National Urban League on NCLB

Status: 
Archived
Subject: 
K-12 Testing

FairTest Examiner - July 2008

Some 20 national civil rights organizations have signed the Joint Organizational Statement on No Child Left Behind, which calls for a major overhaul of the federal law, refuting claims that civil rights groups oppose fundamental changes to NCLB. Among them is the National Urban League (NUL), which also issued its own recommendations that substantially overlap with the Joint Statement. In particular, NUL says, "Replace Annual Yearly Progress (AYP) with a Comprehensive Accountability Framework that can more accurately capture student performance using multiple measures of achievement."

NUL supports doubling NCLB funding, and it calls for states to "publicly report resources available to achieve a sound and basic education for every child in every school." Further, an essay on NCLB in the NUL's 2007 State of Black America sharply criticizes the law’s consequences for African American children.

The essay by Christopher Knaus, a Lecturer in African American Studies at the University of California-Berkeley, offers three key recommendations: First, "Expansion of assessment to include multiple measures of academic success." This includes "portfolios, teacher assessments, problem solving, diagnostic feedback for students, project management, essays, oral exams, and public performance." Second, "Expanding definitions of academic skills beyond math and reading." And third, "Reengaging African-American students in the educational process."

Most of the essay details the problems that lead to the recommendations. "NCLB provides incentives to narrow education only to math and reading and creates a cycle of pseudo-improvement where scores improve based on increased instructional time on reading or math," Knaus writes. The resulting focus on test preparation intensifies African American student disengagement from school. Knaus also charges that NCLB fails to address re-segregation, pretending that parental "choice" will suffice. Further, the law ignores the social conditions in which children live that affect their schooling.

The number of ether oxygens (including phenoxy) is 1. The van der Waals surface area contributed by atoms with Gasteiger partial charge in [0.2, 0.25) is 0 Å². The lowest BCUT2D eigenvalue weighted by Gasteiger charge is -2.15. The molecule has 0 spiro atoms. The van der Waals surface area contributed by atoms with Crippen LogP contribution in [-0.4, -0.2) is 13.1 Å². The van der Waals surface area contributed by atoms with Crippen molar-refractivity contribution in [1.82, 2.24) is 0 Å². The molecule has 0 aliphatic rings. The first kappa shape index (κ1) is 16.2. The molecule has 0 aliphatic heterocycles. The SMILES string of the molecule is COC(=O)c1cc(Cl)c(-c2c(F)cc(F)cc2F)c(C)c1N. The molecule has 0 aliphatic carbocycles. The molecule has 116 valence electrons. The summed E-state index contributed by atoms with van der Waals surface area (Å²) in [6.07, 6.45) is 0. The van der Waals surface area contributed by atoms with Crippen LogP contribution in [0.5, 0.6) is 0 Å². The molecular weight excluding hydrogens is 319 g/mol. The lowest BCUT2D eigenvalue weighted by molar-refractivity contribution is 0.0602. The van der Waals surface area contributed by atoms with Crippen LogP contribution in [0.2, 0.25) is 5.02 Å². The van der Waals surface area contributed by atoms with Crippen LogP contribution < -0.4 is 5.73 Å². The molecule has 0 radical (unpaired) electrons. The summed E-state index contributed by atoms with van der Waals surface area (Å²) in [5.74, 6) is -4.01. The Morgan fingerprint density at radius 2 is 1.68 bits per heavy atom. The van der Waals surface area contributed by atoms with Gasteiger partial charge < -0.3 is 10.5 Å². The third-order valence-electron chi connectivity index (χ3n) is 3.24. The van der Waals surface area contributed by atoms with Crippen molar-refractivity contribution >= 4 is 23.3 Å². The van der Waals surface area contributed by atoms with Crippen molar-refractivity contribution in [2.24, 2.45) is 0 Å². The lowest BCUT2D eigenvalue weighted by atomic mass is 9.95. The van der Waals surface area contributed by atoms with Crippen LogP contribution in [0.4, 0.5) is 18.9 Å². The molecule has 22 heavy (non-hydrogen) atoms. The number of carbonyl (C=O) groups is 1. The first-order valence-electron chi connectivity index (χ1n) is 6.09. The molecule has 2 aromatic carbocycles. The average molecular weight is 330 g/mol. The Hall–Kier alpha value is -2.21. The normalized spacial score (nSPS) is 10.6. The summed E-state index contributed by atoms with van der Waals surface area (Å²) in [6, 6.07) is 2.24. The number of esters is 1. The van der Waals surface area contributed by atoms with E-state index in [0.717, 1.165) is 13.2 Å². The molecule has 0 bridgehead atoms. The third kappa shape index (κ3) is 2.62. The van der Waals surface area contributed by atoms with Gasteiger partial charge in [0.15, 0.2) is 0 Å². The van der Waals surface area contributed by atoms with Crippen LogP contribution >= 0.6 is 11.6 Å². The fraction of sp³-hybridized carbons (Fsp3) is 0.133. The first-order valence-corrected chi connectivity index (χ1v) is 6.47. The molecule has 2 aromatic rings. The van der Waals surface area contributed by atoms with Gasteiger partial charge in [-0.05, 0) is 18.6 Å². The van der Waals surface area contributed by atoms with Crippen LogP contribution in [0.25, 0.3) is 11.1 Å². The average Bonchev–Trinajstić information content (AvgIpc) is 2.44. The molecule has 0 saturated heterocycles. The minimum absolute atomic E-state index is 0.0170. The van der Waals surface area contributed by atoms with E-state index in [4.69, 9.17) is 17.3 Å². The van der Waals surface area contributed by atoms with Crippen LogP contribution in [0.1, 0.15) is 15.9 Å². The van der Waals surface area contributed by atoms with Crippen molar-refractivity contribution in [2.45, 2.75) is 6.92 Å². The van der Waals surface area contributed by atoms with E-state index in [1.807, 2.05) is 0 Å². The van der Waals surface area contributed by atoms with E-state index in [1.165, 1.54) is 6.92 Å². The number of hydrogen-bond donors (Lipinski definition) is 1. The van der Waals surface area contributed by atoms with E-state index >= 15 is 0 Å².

He concludes, "NCLB has not only failed (and promises to continue to fail) African-American students, but has also shifted the debate from unequal schooling to monitoring failing schools… NCLB appears to have failed in its first five years. NCLB lacks the capacity to prepare African-American students for critical engagement in shaping democratic society, encourages segregated schools, pushes students out of mainstream schools, narrows a curriculum and many African-American students already find alienating, and ignores high drop-out rates."

- The NUL policy position is on the web at http://www.nul.org/policyinstitutereports.html (under publications).

- The State of Black America can be ordered at http://www.nul.org/thestateofblackamerica.html. The Knaus essay is "Still Segregated, Still Unequal: Analyzing the Impact of No Child Left Behind on African American Students,"